I know that most space exploration advocates have been completely frustrated by our lack of progress in colonizing space after the Apollo moon missions, especially the hold up on the trip to Mars. The issue isn't technology, as Roach points out, but the frailty of the human animal. Packing for Mars is a wake up call and a realistic look at what it would take to make that trip: food, social issues, psychological issues, and just the basic "how do you handle the lack of.....?." What does happen to a human who is deprived of familiar earth environments for a long period of time? What do you do with human waste on long trips? Do we really have to drink pee (recycled of course)? What's the impact of not being able to stand or run for more than a year? What is "fecal popcorning"? And on and on.
Packing for Mars isn't a comedy, but there are moments of absolute humor in this read.
Well researched, well written, and terribly interesting Packing for Mars is a terrific read, especially for us space program fanatics and amateur astronomers.
I highly recommend.
Okay...perhaps the aforementioned description of 'Packing for Mars' is hyperbolic and a little bit unfair. To her credit, Ms. Roach seems to have put forth painstaking efforts in her research (she also includes long, ancillary foot notes on almost every page of her book). Moreover, through her emails and interviews with cosmonauts, astronauts, NASA personnel, etc., she manages to coax some rather candid information about seldom discussed issues/problems associated with space travel (e.g., personal hygiene, lavatory practices, sexual activity, etc.) Parts of this book were truly insightful, and from that perspective, I say "kudos" to Ms. Roach for her efforts.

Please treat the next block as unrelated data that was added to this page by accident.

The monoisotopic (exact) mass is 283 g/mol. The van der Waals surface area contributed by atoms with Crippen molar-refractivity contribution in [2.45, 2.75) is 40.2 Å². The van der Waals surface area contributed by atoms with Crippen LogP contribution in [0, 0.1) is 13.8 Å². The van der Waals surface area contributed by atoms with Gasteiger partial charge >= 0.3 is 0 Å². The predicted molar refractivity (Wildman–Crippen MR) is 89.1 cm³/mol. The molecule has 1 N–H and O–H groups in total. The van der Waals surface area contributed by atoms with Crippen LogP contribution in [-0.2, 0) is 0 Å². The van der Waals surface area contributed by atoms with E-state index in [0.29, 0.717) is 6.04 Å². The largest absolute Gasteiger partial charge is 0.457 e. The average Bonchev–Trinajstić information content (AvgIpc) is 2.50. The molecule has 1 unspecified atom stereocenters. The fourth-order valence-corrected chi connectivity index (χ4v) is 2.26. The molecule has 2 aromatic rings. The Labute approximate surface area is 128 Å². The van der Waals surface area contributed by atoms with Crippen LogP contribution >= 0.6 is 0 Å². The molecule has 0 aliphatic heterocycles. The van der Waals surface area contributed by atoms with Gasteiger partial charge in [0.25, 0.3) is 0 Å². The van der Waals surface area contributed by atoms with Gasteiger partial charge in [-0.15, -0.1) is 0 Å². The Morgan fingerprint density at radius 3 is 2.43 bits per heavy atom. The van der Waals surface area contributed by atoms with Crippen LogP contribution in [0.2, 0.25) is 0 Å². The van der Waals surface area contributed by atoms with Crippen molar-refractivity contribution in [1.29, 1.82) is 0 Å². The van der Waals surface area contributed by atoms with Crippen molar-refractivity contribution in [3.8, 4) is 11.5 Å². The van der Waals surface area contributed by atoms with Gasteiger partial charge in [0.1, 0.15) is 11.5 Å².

That being said, I have to honestly admit that I was relieved to finally finish the book.
In essence, 'Packing for Mars' is 16 vignette-style chapters that are, at best, tenuously linked in any cohesive fashion.Read more ›
Most Recent Customer Reviews
Mary Roach goes where no other writers dare. She does a thorough, detailed, well documented, and funny investigation of the problems and inconveniences of a multiyear trip to Mars... Read morePublished 4 days ago by Philip C. Keller
I liked this one alright, but it does get a bit long. She also dedicates a lot of pages to poop. I mean I get that we all have to unload on a regular basis and that it gets pretty... Read morePublished 5 days ago by Tretnine
Thus far there has been a Mary Roach book I haven't enjoyed. She makes learning about odd or unexpected subjects entertaining enough that you don't realize you're learning. Read morePublished 6 days ago by r.stormcrowe
If being an astronaut has a dark underbelly, Mary Roach has revealed it in unsparingly hilarious detail. Read morePublished 13 days ago by D. Kollin
A girl I met at the University told me that they were reading it for a class and that everyone loved it. Read morePublished 1 month ago by Aleksandra
As a soon to be budding physician, this makes me want to study space medicine. Also, she is absolutely hilarious.Published 1 month ago by HP
Informative and entertaining book about the nuts, bolts, and human elements involved in preparing astronauts for space travel. I learned a lot.Published 2 months ago by Julia Roberson